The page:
# Geometric programming: Why are the constraints defined to be less than/equal to 1?

In a simple convex optimisation problem, the standard form is given by \begin{align}\min_{\bf x}&\qquad f({\bf x})\\\text{s.t.}&\qquad g_i({\bf x})\le 0,\quad i=1,\cdots,m\\&\qquad h_j({\bf x})=0,\quad j=1,\cdots,p\end{align} with $${\bf x}\in\Bbb R^n$$ being the vector of variables to be optimised.

By changing the RHS of the constraints, we obtain a geometric optimisation problem, whose standard form is given by \begin{align}\min_{\bf x}&\qquad f({\bf x})\\\text{s.t.}&\qquad g_i({\bf x})\le 1,\quad i=1,\cdots,m\\&\qquad h_j({\bf x})=1,\quad j=1,\cdots,p\end{align} with $${\bf x}\in\Bbb R^n$$ being the vector of variables to be optimised. This has the additional restrictions that $$f,g_i$$ are posynomials and $$h_j$$ are simple monomials.

Questions

1. Why is it so common to have 1 as the RHS of the constraints? That is, is there anything significant/geometrically convenient about it or is it by convention? For example, in a simple LP, the constraint is of the form $$A{\bf x}\le \bf b$$ and not usually written as $$A{\bf x}{\bf b}^{-1}\le 1$$.

2. Suppose that we replace 1 by the more general set of constraints $$\begin{cases}g_i({\bf x})\le a_i,\quad i=1,\cdots,m\\h_j({\bf x})=b_j,\quad j=1,\cdots,p.\end{cases}$$ What is the terminology for this generalised problem?

Some of the reasons are convention (and the reason $$1$$ is the convention is that after substituting $$x_i = e^{y_i}$$ and taking logs of both sides, we get a convex program where all right-hand sides are $$0$$). But the primary practical reason to put the constraints in a standard form - that is, $$g_i(\mathbf x) \le 1$$ - is that then the dual of a geometric program is slightly more convenient to state.

I'm going to be lazy and link to my own notes on the geometric programming dual. The dual geometric program is described on the first page. The description is, uh, kind of long. The example at the bottom of page $$3$$ might be more helpful.

There is a dual variable $$\delta_i$$ for each term $$C_i x_1^{\alpha_{i1}} x_2^{\alpha_{i2}} \dotsm x_m^{\alpha_{im}}$$ that appears in the geometric program, wherever it appears: in the objective function, or in one of the constraints. The key point to highlight for your question is that, provided your geometric program is in standard form, the dual objective function has a $$\left(\frac{C_i}{\delta_i}\right)^{\delta_i}$$ factor.

If we're working with a geometric program that's not in standard form, and the $$i^{\text{th}}$$ term comes from a constraint with right-hand side $$B$$, then this factor should look like $$\left(\frac{C_i/B}{\delta_i}\right)^{\delta_i}$$ instead. Effectively, we are forced to divide through by $$B$$ before we can take the dual.

I would still consider programs that have the more general constraints of the form $$\text{posynomial} \le B$$ (for $$B>0$$) to be geometric programs. They're not in standard form, but depending on what you're about to do with them, you may not care.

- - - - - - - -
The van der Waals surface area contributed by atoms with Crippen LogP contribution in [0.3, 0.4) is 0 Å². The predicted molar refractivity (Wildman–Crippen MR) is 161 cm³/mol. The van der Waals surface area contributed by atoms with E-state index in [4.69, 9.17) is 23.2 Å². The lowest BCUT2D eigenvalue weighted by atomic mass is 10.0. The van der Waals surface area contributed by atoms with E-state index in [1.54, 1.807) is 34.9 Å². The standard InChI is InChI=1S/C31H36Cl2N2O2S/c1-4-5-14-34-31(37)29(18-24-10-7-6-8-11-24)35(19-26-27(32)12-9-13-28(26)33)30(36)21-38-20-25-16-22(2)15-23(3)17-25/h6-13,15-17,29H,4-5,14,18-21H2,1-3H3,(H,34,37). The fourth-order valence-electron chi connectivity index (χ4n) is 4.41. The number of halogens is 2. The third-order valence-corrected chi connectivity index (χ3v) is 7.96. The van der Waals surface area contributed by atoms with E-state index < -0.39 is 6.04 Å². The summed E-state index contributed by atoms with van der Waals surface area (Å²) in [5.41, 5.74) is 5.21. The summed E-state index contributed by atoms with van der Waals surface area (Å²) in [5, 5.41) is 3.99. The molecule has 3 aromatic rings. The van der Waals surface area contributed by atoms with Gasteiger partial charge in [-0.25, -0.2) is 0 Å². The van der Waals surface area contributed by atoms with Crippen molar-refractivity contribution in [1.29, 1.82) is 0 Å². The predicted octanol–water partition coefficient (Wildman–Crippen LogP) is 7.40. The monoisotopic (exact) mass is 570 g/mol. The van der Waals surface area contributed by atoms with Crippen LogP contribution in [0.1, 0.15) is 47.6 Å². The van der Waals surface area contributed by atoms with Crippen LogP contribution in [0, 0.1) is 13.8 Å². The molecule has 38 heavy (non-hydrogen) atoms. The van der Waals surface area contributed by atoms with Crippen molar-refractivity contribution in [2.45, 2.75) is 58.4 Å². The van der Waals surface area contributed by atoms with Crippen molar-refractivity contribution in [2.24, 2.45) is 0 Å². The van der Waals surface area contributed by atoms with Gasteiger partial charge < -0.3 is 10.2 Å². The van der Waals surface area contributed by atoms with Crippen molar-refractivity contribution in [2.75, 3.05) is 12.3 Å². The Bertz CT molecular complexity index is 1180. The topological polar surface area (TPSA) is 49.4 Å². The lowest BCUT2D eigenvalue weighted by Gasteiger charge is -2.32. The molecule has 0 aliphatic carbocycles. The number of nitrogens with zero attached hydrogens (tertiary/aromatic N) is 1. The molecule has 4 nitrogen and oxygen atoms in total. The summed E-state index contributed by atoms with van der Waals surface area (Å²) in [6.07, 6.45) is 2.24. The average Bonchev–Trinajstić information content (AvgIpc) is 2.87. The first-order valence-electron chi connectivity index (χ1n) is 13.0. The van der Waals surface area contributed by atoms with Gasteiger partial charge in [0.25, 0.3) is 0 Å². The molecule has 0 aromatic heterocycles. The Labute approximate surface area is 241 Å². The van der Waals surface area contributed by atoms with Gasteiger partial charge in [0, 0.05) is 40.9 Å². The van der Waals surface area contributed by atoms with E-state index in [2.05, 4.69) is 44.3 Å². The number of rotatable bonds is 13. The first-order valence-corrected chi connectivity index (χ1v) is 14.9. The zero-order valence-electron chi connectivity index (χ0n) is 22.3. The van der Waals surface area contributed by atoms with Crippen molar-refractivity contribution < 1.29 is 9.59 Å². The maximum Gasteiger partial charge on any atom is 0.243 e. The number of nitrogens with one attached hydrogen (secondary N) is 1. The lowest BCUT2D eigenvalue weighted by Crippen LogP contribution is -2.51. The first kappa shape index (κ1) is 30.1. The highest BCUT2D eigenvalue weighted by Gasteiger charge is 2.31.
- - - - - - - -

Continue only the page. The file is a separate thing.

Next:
In fact, we could even allow the right-hand side to be any monomial with a positive coefficient. For example, the constraint $$x_1^2 + x_2^2 \le x_3^2$$ is not any harder to deal with. The reason, of course, is that we can divide through by such a monomial to get a posynomial constraint $$x_1^2 x_3^{-2} + x_2^2 x_3^{-2} \le 1$$ in standard form. I would still call programs with such constraints geometric programs, though somewhat less neatly stated ones.

$$\log 1 = 0$$ could explain that: take $$\log$$ of both sides.

Edit: I have now looked and found this in "A tutorial on geometric programming", Stephen Boyd · Seung-Jean Kim · Lieven Vandenberghe · Arash Hassibi.

Look on p. 73 equation (6), and the paragraph which precedes it:

The conversion of a GP to a convex problem is based on a logarithmic change of variables, and a logarithmic transformation of the objective and constraint functions. In place of the original variables $$x_i$$, we use their logarithms, $$y_i = \log x_i$$ (so $$x_i = e^{y_i}$$). Instead of minimizing the objective $$f_0$$, we minimize its logarithm $$\log f_0$$. We replace the inequality constraints $$f_i \le 1$$ with $$\log f_i \le 0$$, and the equality constraints $$g_i = 1$$ with $$\log g_i = 0$$. This results in the problem \begin{align}\text{minimize}&\qquad f_0(e^y)\\\text{subject to}&\qquad\log f_i(e^y)\le 0,\quad i=1,\cdots,m\\&\qquad\log g_i(e^y)=0,\quad i=1,\cdots,p\tag6\end{align} with variables $$y=(y_1,\cdots,y_n)$$.

As for the RHS not being 1, that is still basically a Geometric Program, which can be converted to standard form by dividing both the LHS and RHS by the RHS. That is addressed in the first paragraph of section 2.3 on p. 71 of the link:

Several extensions are readily handled. If $$f$$ is a posynomial and $$g$$ is a monomial, then the constraint $$f(x) \le g(x)$$ can be handled by expressing it as $$f(x)/g(x) \le 1$$ (since $$f/g$$ is posynomial). This includes as a special case a constraint of the form $$f(x) \le a$$, where $$f$$ is posynomial and $$a > 0$$. In a similar way if $$g_1$$ and $$g_2$$ are both monomial functions, then we can handle the equality constraint $$g_1(x) = g_2(x)$$ by expressing it as $$g_1(x)/g_2(x) = 1$$ (since $$g_1/g_2$$ is monomial).

• @Oguz Toragay Sometimes someone else posts basically the same answer as mine while I am composing. When that happens, I just delete my post. – Mark L. Stone Aug 9 '19 at 14:54
• I will do the same then. Thank you for letting me know what happens when two people post exactly the same answer. – Oguz Toragay Aug 9 '19 at 15:19